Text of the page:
The Central Information Bureau for Jewish War Sufferers in the Far East was founded in 1917 by Sam Mason, a special delegate sent by HIAS in New York to deal with the problems of refugees attempting to reach America (and other countries) via the Far East. The main office was established in Harbin, but branches were set up in Yokohama, Japan and Vladivostock in the Soviet Union as well as in other places in the region. Very soon after its foundation, the Civil War in the Soviet Union disrupted all communications from the West and for a little over a year, virtually the only way to contact relatives in the Soviet Union was via China. At this time, the Central Information Bureau was in contact with many Jewish organizations in Siberia and other parts of the Soviet Union and provided a window of sorts into this otherwise closed world.
The Bureau changed its official name to The Far Eastern Jewish Central Information Bureau in 1923 and took its cable address "Daljewcib", which became the organization name in everyday use. At this time, Max Birman became involved in the Bureau's work and managed it until its dissolution some 25 years later.
Starting in the mid-30s, the Bureau began to seek employment for German Jewish refugees from Nazi persecution and dealt with a few thousand such cases, sending the refugees to various places throughout the Far East. Connected with HIAS since 1918, the Bureau now worked in very close cooperation with the umbrella Jewish refugee organization, HICEM (an amalgamation of HIAS, JCA and the Emigdirect organization of Berlin). Starting from 1938, the numbers of refugees requesting asylum began to grow, and with the outbreak of World War II, refugees from Eastern Europe joined the German Jews. With the Japanese occupation in the early 30s, the situation of the Jews in Harbin deteriorated, until in September 1939, the Bureau moved its head office to Shanghai. At that time, Shanghai remained one of the few places to which entry was relatively easy.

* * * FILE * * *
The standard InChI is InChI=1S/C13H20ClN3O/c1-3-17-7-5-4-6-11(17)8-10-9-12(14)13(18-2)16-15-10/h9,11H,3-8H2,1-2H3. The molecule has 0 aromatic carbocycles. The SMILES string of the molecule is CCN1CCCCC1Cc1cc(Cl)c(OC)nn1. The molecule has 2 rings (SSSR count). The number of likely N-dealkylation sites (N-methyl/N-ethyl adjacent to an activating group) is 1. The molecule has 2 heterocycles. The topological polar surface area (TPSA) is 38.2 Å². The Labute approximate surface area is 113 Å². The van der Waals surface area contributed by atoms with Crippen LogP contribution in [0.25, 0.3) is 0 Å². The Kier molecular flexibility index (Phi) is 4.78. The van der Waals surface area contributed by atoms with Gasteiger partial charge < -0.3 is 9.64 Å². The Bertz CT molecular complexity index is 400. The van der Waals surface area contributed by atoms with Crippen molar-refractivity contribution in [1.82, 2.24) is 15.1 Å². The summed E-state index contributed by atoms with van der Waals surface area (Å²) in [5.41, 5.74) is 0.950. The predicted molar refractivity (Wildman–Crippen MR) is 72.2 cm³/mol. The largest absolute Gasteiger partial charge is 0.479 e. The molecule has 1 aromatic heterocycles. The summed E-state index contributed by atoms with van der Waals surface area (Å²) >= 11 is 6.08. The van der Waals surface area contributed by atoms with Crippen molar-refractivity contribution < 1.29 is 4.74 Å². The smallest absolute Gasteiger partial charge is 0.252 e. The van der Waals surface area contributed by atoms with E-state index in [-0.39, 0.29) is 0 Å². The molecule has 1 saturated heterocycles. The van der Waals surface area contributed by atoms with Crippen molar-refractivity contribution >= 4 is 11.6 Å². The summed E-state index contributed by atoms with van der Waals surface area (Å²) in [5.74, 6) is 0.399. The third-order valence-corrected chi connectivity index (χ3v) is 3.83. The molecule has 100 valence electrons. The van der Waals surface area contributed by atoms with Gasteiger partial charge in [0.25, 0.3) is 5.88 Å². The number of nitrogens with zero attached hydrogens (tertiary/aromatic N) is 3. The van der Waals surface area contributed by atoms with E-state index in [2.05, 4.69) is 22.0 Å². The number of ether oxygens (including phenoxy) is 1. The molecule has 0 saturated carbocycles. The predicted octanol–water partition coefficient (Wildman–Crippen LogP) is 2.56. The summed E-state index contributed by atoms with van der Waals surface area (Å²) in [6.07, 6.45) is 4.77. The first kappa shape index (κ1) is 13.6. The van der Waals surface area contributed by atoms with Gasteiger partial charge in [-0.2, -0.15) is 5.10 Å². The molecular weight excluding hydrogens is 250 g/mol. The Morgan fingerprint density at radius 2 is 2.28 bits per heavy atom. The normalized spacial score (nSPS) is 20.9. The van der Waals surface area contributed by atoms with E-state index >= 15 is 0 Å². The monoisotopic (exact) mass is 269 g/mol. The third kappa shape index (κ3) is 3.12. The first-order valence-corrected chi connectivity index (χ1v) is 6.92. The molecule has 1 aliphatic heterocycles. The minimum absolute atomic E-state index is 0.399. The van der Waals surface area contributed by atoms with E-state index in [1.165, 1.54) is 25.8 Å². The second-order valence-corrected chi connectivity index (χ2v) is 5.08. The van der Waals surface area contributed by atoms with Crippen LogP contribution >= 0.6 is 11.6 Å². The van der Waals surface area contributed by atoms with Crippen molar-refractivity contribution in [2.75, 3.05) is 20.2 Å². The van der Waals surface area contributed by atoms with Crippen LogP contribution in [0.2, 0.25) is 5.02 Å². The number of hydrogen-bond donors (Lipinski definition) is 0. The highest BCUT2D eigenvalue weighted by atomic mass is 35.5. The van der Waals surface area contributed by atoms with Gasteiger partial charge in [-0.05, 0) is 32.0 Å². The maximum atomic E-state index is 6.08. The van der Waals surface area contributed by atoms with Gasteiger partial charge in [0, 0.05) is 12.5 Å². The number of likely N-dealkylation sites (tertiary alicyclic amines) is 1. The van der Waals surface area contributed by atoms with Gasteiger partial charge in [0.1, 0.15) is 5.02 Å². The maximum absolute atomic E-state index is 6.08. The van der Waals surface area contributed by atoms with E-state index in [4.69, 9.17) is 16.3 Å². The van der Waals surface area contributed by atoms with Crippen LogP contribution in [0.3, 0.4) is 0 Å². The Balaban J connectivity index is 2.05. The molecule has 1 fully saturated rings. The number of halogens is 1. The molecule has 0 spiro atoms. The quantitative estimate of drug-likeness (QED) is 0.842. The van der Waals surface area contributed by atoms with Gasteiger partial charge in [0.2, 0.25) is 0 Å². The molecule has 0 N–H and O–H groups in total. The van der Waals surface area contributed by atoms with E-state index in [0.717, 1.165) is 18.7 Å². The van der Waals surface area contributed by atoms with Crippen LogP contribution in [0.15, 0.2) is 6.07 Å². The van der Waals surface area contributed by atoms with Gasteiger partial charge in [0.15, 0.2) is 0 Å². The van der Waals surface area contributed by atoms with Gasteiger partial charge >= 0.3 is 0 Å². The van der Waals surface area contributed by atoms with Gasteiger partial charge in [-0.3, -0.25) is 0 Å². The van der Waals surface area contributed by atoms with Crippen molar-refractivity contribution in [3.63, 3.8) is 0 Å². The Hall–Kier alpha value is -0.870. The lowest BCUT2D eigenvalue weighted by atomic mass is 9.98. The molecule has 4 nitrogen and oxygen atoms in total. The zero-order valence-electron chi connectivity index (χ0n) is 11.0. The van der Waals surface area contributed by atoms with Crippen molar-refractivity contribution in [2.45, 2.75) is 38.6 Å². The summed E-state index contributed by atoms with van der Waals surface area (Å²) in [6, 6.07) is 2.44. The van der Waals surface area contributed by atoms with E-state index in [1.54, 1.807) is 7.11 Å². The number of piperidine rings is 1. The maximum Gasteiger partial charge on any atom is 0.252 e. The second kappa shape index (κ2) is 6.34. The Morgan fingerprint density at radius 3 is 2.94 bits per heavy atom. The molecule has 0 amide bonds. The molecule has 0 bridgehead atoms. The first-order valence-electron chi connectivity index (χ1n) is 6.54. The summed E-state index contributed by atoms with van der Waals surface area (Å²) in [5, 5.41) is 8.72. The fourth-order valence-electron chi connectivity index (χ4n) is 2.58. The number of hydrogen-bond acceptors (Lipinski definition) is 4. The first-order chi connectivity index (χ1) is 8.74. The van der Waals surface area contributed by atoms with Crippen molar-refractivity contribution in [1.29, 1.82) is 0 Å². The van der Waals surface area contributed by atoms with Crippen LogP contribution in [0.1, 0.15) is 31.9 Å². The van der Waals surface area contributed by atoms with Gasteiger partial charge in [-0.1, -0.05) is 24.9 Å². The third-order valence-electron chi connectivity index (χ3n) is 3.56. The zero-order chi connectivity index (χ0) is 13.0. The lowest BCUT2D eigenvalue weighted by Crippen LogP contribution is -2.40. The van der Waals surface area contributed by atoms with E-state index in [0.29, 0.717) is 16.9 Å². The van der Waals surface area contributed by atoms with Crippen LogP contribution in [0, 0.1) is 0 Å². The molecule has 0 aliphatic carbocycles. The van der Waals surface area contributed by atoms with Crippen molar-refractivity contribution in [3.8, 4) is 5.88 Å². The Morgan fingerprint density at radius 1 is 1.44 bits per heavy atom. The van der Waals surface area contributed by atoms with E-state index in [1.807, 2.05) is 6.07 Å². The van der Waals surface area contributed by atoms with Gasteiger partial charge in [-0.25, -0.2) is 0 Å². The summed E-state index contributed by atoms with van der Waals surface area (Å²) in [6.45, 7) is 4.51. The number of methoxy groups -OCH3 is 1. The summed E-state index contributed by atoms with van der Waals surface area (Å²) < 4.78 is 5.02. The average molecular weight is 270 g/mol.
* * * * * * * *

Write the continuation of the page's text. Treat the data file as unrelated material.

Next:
Throughout 1939 and 1940, Jews continued to flood into Shanghai, and at the outbreak of the Pacific war there were some 19,000 Jewish refugees. During the early years of the war, the Bureau was in contact with a number of Jewish emigration organizations, both in Berlin and other countries under Nazi domination. The Bureau also maintained correspondence with Jewish refugee organizations in neutral countries and with the Red Cross in Geneva. As the war progressed, refugee movement became impossible, and the Bureau's main task became the protection of the Jewish refugees in Shanghai.
At the end of the war, the Bureau formed part of the worldwide chain of organizations trying to trace Jewish refugees and worked hard to place Shanghai refugees in secure countries. This work continued for a number of years after the war.
The collection contains 210 administration files and close to 3400 personal files.